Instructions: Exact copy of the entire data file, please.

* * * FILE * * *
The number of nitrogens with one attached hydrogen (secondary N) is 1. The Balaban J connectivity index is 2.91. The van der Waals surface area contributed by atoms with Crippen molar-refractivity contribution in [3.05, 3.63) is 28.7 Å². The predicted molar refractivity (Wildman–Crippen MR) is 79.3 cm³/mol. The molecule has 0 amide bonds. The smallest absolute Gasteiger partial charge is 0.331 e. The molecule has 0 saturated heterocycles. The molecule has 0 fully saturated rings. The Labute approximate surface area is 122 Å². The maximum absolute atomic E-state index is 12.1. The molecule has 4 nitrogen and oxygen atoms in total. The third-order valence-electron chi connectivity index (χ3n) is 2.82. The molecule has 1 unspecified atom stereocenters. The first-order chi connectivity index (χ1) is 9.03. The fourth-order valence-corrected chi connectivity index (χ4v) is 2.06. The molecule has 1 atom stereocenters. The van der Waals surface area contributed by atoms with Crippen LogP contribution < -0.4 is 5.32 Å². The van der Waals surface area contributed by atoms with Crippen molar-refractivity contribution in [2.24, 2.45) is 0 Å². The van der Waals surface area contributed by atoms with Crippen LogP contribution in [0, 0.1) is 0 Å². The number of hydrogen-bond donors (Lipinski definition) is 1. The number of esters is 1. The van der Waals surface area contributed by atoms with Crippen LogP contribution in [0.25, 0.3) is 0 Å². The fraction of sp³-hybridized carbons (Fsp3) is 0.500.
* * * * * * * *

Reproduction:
The number of nitrogens with one attached hydrogen (secondary N) is 1. The Balaban J connectivity index is 2.91. The van der Waals surface area contributed by atoms with Crippen molar-refractivity contribution in [3.05, 3.63) is 28.7 Å². The predicted molar refractivity (Wildman–Crippen MR) is 79.3 cm³/mol. The molecule has 0 amide bonds. The smallest absolute Gasteiger partial charge is 0.331 e. The molecule has 0 saturated heterocycles. The molecule has 0 fully saturated rings. The Labute approximate surface area is 122 Å². The maximum absolute atomic E-state index is 12.1. The molecule has 4 nitrogen and oxygen atoms in total. The third-order valence-electron chi connectivity index (χ3n) is 2.82. The molecule has 1 unspecified atom stereocenters. The first-order chi connectivity index (χ1) is 9.03. The fourth-order valence-corrected chi connectivity index (χ4v) is 2.06. The molecule has 1 atom stereocenters. The van der Waals surface area contributed by atoms with Crippen LogP contribution < -0.4 is 5.32 Å². The van der Waals surface area contributed by atoms with Crippen molar-refractivity contribution in [2.24, 2.45) is 0 Å². The van der Waals surface area contributed by atoms with Crippen LogP contribution in [0, 0.1) is 0 Å². The number of hydrogen-bond donors (Lipinski definition) is 1. The number of esters is 1. The van der Waals surface area contributed by atoms with Crippen LogP contribution in [0.25, 0.3) is 0 Å². The fraction of sp³-hybridized carbons (Fsp3) is 0.500.